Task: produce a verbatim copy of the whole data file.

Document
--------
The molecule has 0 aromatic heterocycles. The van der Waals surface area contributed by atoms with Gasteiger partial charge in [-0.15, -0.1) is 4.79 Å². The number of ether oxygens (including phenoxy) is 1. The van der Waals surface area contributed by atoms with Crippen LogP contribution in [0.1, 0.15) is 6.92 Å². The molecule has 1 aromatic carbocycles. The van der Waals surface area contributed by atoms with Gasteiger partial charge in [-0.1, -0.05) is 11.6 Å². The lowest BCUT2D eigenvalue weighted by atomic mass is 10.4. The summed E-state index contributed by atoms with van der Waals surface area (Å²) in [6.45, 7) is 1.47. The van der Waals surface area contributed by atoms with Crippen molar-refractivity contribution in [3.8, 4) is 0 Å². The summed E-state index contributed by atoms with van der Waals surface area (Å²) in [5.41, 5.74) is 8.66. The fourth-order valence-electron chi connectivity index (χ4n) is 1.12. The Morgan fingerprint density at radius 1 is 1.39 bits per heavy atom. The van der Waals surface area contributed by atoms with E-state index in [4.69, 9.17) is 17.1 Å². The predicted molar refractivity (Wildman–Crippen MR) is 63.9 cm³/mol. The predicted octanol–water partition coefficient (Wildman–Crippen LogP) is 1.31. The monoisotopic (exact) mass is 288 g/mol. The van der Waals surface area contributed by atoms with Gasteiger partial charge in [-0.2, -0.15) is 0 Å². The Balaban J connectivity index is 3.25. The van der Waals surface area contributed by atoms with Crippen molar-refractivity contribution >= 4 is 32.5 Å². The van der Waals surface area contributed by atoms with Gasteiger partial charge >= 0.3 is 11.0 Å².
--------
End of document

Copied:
The molecule has 0 aromatic heterocycles. The van der Waals surface area contributed by atoms with Gasteiger partial charge in [-0.15, -0.1) is 4.79 Å². The number of ether oxygens (including phenoxy) is 1. The van der Waals surface area contributed by atoms with Crippen LogP contribution in [0.1, 0.15) is 6.92 Å². The molecule has 1 aromatic carbocycles. The van der Waals surface area contributed by atoms with Gasteiger partial charge in [-0.1, -0.05) is 11.6 Å². The lowest BCUT2D eigenvalue weighted by atomic mass is 10.4. The summed E-state index contributed by atoms with van der Waals surface area (Å²) in [6.45, 7) is 1.47. The van der Waals surface area contributed by atoms with Crippen molar-refractivity contribution in [3.8, 4) is 0 Å². The summed E-state index contributed by atoms with van der Waals surface area (Å²) in [5.41, 5.74) is 8.66. The fourth-order valence-electron chi connectivity index (χ4n) is 1.12. The Morgan fingerprint density at radius 1 is 1.39 bits per heavy atom. The van der Waals surface area contributed by atoms with E-state index in [4.69, 9.17) is 17.1 Å². The predicted molar refractivity (Wildman–Crippen MR) is 63.9 cm³/mol. The predicted octanol–water partition coefficient (Wildman–Crippen LogP) is 1.31. The monoisotopic (exact) mass is 288 g/mol. The van der Waals surface area contributed by atoms with Gasteiger partial charge in [-0.2, -0.15) is 0 Å². The Balaban J connectivity index is 3.25. The van der Waals surface area contributed by atoms with Crippen molar-refractivity contribution >= 4 is 32.5 Å². The van der Waals surface area contributed by atoms with Gasteiger partial charge >= 0.3 is 11.0 Å².